Is the mood changing?

Discussion in 'Current Affairs, News and Analysis' started by Skynet, Sep 8, 2007.

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    09:30 - 08 September 2007

    Soldiers fighting in Afghanistan are to be awarded the Freedom of the City of Derby.

    A motion has been put to a special meeting of Derby City Council to grant the honour to the 2nd Battalion, Mercian Regiment (Worcester and Foresters).

    The meeting will be held at the council chamber on Wednesday, September 12, and it is expected to be passed unanimously.

    This will follow tradition: the Sherwood Foresters were originally given the honour in 1946 and again in 1970, when they merged to become the Worcestershire and Sherwood Foresters.

    At the same time, Pauline Latham, the Mayor of Derby, will be asked to write to the commanding officer of the regiment currently serving in Afghanistan to offer the council's best wishes for a safe and successful tour of duty.

    She said: "Granting these brave soldiers the freedom of the city is something that I will be very pleased to do. We all feel very proud of the regiment, not just because they are our regiment but because of the incredible work they are doing out in Afghanistan and have previously done on other tours of duty.

    "I am sure that this move will meet with unanimous support, not just from my fellow councillors, but from the people of Derby."

    So far, five members of 2nd Battalion Mercian Regiment (Worcester and Foresters) have lost their lives during the tour, which began in March.

    This week, 18-year-old Private Ben Ford, who lived in Derby, and Private Damian Wright, 23, from Mansfield, were killed while taking part in a routine patrol near Lashkar Gah in Helmand Province.

    The regiment has also lost Captain Sean Dolan, 40, from Chester; Lance Corporal Paul Sandford, 23, from Hucknall, Nottinghamshire; and 21-year-old Drummer Thomas Wright, from Ripley.
  2. This was on the Afghan thread from Royalanglianmum

    08 September 2007 06:30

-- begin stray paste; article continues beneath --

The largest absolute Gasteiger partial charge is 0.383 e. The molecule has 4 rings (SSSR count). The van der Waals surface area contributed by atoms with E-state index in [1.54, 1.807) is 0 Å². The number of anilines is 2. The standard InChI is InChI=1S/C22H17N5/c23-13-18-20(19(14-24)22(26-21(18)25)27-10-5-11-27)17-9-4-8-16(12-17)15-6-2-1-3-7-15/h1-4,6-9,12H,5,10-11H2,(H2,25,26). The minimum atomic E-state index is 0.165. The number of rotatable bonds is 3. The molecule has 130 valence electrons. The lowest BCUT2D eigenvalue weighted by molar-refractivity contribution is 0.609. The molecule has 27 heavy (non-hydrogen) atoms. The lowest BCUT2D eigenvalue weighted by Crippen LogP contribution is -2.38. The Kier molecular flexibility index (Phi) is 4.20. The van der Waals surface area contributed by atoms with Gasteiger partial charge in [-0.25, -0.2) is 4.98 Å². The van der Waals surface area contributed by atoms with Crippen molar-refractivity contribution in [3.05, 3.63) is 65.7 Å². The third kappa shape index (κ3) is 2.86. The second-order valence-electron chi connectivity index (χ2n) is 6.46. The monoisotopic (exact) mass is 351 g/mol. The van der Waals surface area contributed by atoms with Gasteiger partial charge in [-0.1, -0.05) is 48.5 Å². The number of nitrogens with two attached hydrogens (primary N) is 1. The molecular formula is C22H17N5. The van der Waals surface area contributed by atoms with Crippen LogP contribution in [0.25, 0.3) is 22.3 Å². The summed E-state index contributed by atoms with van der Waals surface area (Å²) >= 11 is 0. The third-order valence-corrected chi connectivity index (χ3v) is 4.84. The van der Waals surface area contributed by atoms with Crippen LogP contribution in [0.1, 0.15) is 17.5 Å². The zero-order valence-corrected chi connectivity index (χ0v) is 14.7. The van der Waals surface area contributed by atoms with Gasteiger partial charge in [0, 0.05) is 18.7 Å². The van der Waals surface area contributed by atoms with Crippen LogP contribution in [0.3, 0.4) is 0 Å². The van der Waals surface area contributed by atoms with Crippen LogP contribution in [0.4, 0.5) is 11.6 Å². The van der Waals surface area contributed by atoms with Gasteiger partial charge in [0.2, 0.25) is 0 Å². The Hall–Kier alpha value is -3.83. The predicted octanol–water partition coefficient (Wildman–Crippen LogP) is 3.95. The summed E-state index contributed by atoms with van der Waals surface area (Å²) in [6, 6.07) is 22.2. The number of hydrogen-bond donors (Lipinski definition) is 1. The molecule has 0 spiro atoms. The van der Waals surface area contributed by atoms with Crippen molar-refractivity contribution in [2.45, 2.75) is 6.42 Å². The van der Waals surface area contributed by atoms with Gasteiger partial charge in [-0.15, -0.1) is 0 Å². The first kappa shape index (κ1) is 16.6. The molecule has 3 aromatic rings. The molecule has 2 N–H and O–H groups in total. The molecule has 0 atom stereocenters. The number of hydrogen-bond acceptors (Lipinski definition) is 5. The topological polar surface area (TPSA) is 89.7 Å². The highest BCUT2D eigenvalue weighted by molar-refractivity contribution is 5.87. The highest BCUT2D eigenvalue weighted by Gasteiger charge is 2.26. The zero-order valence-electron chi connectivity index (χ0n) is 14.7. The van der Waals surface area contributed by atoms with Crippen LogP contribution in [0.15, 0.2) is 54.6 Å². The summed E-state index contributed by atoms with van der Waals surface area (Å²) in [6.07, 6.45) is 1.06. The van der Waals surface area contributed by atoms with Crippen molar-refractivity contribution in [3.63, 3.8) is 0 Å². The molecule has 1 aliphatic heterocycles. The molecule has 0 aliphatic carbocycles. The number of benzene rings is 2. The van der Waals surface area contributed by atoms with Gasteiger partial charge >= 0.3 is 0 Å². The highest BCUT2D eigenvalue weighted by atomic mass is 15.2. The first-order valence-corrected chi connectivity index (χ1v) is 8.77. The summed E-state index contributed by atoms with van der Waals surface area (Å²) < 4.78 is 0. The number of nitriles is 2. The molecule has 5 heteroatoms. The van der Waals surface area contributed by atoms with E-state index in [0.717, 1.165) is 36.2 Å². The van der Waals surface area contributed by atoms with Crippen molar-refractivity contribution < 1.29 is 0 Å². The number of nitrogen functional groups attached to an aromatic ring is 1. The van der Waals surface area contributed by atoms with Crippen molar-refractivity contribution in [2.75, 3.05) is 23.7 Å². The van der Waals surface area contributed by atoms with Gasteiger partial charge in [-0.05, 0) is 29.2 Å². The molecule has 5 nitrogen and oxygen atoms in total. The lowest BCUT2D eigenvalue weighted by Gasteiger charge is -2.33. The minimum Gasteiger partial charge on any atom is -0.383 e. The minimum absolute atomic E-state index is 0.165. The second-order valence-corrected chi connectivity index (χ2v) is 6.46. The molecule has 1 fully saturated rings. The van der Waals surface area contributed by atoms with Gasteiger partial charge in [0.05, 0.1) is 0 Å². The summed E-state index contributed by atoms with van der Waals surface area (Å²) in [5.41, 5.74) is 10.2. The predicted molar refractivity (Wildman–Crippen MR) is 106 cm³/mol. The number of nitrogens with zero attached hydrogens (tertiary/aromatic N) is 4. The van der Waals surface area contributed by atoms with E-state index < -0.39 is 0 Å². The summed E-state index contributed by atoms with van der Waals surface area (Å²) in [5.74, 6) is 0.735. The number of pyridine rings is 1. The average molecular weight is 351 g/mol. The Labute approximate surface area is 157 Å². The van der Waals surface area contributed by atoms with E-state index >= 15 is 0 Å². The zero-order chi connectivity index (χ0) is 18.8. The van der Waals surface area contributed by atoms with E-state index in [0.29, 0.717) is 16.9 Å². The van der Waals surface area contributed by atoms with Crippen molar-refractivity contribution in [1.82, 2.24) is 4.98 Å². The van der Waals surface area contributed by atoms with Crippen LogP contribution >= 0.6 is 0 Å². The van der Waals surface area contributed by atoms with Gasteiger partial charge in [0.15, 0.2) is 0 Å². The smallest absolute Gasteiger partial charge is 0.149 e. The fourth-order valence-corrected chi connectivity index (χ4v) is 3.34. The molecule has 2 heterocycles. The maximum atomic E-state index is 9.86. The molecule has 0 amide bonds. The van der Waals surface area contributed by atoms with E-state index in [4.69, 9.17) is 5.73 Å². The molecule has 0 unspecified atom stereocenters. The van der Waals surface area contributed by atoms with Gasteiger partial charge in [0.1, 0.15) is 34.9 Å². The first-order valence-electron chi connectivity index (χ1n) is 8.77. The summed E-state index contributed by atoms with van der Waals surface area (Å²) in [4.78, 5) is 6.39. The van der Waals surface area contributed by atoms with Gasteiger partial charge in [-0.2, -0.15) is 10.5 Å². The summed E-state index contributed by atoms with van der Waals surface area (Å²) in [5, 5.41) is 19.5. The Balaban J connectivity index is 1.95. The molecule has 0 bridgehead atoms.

England's top cricketers showed their support for East Anglia's soldiers by wearing wristbands in their honour during a recent Test match, it emerged last night.

    The gesture of solidarity, which went almost unnoticed, happened from July 19 to 23 during the first Test against India at Lord's.

    The team publicly displayed solidarity with the Royal Anglian Regiment, which has suffered nine deaths and more than 50 injuries since being deployed to Helmand province in Afghanistan in April.

    Among the England players who turned out for the exciting drawn Test were Michael Vaughan, Kevin Pietersen, Monty Panesar and Alistair Cook.

    The bands, which are dark blue with the words “proud to support our troops” in yellow and a union flag on either side, were designed by students at Stamford School in Lincolnshire.

    Pupils, many of whom are from service families, persuaded the team to wear the wristbands as it became clear how perilous the battle against insurgents was becoming.

    The youngsters are selling the wristbands on the internet to raise money for the Royal Anglian Afghanistan Memorial Fund.

    The fund is for the families of those killed, and to give financial aid to those who have been injured. It aims to enable soldiers to continue their military careers, rather than being medically discharged from the Army.